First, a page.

It’s been made popular by such goodness as Peeps, Mallomars, Smores, Rice Krispy treats, and Rocky Road ice cream.
They’re a staple around a campfire, and a must have on sweet potatoes.
They are puffy, light, airy, spongy, and way too easy to consume more than you should.
This sweet little confection I’m speaking of is the marshmallow, and when they are homemade, they are divine.
Aaron convinced me to make these this Christmas. I’ve wanted to for a long time, but with so many new things I want to try, they seem to get pushed to the bottom of the list each year. That and the fact that I was slightly intimidated by the process for quite some time. A few days before Christmas we were enjoying the luxury of cable tv in our hotel room in Portland and got sucked into Iron Chef’s holiday dessert competition. One of the teams made marshmallows to top their spiked hot chocolate, and we were sold! It’s a sticky, stringy, marshmallow-y tacky mess, but well worth it in the end. They make the cutest gifts!
Pair it with this little doo-da, and you’re going to make someone excited enough to do this…
(Recipe courtesy Alton Brown)
- 3 packages unflavored gelatin
- 1 cup ice cold water, divided
- 12 ounces granulated sugar, approximately 1 1/2 cups
- 1 cup light corn syrup
- 1/4 teaspoon kosher salt
- 1 teaspoon vanilla extract
- 1/4 cup confectioners’ sugar
- 1/4 cup cornstarch
- Nonstick spray
- Place the gelatin into the bowl of a stand mixer along with 1/2 cup of the water. Have the whisk attachment standing by.
- In a small saucepan combine the remaining 1/2 cup water, granulated sugar, corn syrup and salt. Place over medium high heat, cover and allow to cook for 3 to 4 minutes. Uncover, clip a candy thermometer onto the side of the pan and continue to cook until the mixture reaches 240 degrees F, approximately 7 to 8 minutes. Once the mixture reaches this temperature, immediately remove from the heat.
- Turn the mixer on low speed and, while running, slowly pour the sugar syrup down the side of the bowl into the gelatin mixture. Once you have added all of the syrup, increase the speed to high. Continue to whip until the mixture becomes very thick and is lukewarm, approximately 12 to 15 minutes. Add the vanilla during the last minute of whipping. While the mixture is whipping prepare the pans as follows.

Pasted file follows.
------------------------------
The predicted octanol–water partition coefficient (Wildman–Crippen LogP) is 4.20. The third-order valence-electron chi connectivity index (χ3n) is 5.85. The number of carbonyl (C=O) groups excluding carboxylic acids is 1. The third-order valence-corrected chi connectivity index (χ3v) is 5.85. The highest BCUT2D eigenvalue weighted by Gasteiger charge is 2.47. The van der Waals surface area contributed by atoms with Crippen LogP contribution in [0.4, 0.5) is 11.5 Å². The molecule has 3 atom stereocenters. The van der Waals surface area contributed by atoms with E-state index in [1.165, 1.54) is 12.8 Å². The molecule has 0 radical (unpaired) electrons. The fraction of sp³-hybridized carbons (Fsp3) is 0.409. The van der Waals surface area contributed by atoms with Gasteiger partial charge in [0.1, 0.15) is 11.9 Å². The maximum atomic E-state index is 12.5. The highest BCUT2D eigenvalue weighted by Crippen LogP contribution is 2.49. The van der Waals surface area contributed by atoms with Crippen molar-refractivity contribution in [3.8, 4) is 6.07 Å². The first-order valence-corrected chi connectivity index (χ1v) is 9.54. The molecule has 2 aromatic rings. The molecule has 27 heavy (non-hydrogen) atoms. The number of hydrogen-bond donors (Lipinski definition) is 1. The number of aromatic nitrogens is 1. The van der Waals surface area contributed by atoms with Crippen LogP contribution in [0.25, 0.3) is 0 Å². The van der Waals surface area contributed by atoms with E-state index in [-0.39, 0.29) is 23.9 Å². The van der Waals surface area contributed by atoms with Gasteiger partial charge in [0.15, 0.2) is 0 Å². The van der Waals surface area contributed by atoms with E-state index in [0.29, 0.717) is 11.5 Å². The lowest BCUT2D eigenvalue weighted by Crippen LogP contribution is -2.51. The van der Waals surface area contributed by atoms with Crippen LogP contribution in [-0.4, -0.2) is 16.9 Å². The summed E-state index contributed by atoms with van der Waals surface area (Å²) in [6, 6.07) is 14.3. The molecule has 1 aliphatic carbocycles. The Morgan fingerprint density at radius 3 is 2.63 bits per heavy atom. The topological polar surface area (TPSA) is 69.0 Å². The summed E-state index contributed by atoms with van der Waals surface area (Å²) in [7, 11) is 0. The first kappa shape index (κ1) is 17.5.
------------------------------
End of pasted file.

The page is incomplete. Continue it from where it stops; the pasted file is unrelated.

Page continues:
For regular marshmallows:
Combine the confectioners’ sugar and cornstarch in a small bowl. Lightly spray a 13 by 9-inch metal baking pan with nonstick cooking spray. Add the sugar and cornstarch mixture and move around to completely coat the bottom and sides of the pan. Return the remaining mixture to the bowl for later use.
When ready, pour the mixture into the prepared pan, using a lightly oiled spatula for spreading evenly into the pan. Dust the top with enough of the remaining sugar and cornstarch mixture to lightly cover. Reserve the rest for later. Allow the marshmallows to sit uncovered for at least 4 hours and up to overnight.
Turn the marshmallows out onto a cutting board and cut into 1-inch squares using a pizza wheel dusted with the confectioners’ sugar mixture. Once cut, lightly dust all sides of each marshmallow with the remaining mixture, using additional if necessary. Store in an airtight container for up to 3 weeks.
For miniature marshmallows:
Combine the confectioners’ sugar and cornstarch in a small bowl. Line 4 half sheet pans with parchment paper, spray the paper with nonstick cooking spray and dust with the confectioners’ sugar mixture.
Scoop the mixture into a piping bag fitted with a 1/2-inch round piping tip. Pipe the mixture onto the prepared sheet pans lengthwise, leaving about 1-inch between each strip. Sprinkle the tops with enough of the remaining cornstarch and sugar mixture to lightly cover. Let the strips set for 4 hours or up to overnight.
Cut into 1/2 inch pieces using a pizza wheel or scissors dusted with the confectioners’ sugar mixture. Once cut, lightly dust all sides of each marshmallow with the remaining sugar mixture and store in an airtight container for up to a week.